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Flamethrowers

Flamethrowers

The Byzantines and Chinese used weapons that flung flaming material, but the first flamethrower didn’t appear until 1901. Germany began experimenting in 1911, and they realized that it was instrumental in trench warfare. It became common for enemy soldiers to hole up in bunkers, and flamethrowers could kill anyone left alive. The first flamethrower was used near Verdun in February 1915.

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Bulletproof Vests

Bulletproof Vests

Today, soldiers rely on bulletproof armor to survive an attack. Well, the original design wasn’t as convenient as the 5.5-pound vest of today. The first bulletproof vest, the flak jacket, was a hefty 22 pounds. During WWII, the flak jacket was invented using ballistic nylon, but they were bulky and ineffective against rifles and pistols. Thankfully, the tech improved.

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Tanks

Tanks

In 1915, the Allies began developing a “landship.” That being said, the first tanks didn’t see battle until the Battle of Somme in 1916. The French soon followed up with their own design, that established the classic tank look with a turret on top. However, tanks didn’t really become immensely popular until WWII.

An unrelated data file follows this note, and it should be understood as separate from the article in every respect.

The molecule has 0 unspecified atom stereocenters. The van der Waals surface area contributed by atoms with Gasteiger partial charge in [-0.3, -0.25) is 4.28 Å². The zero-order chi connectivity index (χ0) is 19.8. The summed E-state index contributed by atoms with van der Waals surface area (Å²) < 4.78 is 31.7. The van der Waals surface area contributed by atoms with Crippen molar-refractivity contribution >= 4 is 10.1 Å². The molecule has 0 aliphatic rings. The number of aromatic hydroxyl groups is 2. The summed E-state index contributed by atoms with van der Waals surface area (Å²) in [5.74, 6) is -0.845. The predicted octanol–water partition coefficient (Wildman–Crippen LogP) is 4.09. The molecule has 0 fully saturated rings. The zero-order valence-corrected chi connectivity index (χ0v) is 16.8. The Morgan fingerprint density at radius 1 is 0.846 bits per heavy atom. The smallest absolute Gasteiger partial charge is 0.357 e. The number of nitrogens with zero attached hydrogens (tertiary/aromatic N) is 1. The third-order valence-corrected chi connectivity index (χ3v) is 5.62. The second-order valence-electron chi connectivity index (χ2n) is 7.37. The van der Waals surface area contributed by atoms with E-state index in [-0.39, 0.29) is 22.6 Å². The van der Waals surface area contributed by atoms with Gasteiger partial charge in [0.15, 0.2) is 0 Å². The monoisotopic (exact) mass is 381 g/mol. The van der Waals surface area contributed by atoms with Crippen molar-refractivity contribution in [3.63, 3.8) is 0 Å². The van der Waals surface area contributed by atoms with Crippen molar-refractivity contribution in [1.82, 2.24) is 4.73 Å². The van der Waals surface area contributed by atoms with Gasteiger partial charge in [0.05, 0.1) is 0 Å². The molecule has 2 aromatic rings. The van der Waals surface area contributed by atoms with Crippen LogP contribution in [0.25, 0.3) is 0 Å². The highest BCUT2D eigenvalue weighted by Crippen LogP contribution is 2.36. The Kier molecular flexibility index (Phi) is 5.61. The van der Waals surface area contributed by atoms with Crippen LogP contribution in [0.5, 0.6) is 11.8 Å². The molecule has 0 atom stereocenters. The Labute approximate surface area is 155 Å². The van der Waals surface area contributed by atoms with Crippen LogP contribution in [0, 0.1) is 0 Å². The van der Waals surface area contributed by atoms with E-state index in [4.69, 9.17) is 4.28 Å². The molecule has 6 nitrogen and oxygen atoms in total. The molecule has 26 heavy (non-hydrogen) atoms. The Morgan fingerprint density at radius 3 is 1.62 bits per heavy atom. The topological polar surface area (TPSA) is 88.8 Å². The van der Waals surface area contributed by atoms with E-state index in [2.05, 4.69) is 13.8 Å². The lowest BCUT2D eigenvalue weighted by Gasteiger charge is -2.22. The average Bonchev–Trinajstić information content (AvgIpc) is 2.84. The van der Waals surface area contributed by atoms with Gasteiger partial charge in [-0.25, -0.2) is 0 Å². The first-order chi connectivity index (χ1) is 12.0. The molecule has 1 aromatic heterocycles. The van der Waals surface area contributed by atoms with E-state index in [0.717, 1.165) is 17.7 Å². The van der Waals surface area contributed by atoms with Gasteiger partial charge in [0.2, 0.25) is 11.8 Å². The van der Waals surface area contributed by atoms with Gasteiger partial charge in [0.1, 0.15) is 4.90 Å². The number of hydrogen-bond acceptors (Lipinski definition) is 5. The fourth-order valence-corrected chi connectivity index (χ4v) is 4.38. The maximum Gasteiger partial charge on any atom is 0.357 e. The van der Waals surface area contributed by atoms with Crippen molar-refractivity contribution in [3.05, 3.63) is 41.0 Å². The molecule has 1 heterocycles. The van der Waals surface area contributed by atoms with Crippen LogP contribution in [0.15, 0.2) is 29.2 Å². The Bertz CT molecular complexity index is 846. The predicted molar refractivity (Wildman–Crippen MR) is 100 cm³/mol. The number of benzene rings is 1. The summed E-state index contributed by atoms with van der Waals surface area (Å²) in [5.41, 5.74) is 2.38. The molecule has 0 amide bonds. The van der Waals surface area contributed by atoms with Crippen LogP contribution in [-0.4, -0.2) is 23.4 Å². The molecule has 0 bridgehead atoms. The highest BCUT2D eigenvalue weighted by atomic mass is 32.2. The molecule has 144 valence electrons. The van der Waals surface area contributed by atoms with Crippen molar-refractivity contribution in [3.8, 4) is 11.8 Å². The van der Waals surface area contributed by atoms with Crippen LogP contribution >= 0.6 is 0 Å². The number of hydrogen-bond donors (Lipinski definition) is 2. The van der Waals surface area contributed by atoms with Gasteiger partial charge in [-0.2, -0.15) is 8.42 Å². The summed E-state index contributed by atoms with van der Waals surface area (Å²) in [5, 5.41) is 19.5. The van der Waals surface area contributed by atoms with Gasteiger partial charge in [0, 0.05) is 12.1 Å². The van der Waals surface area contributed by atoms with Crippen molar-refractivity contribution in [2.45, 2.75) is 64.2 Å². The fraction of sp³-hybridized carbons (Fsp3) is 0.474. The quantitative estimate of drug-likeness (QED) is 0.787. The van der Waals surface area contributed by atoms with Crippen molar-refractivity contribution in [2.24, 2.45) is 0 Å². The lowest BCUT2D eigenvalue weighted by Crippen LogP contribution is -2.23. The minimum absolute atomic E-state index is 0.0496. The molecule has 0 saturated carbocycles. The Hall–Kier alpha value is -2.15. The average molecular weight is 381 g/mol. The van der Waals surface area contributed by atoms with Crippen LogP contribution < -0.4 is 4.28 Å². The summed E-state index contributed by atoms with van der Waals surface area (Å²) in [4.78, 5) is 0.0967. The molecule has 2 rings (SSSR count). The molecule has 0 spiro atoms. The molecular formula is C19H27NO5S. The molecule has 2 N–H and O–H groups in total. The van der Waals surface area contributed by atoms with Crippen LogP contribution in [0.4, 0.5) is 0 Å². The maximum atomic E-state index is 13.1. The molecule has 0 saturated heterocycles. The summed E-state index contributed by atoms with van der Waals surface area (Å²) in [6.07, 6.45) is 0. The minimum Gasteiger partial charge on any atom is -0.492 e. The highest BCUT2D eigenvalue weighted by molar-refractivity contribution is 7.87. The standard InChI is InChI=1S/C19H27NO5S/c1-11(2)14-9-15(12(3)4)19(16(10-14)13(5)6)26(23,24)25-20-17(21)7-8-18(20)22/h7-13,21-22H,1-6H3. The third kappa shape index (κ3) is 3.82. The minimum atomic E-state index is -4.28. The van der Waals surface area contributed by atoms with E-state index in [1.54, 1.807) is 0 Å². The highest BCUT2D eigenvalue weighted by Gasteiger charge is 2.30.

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Nuclear Bombs

Nuclear Bombs

No list is complete without the addition of atomic bombs. The first use of a nuclear bomb was in August 1945. Two of them were dropped on Hiroshima and Nagasaki and killed more than 200,000 people. The United States and the Soviet Union began a nuclear arms race, which resulted in massive stockpiling by both sides. Today, nine countries have at least one nuclear weapon at their disposal. 

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Tracer Bullets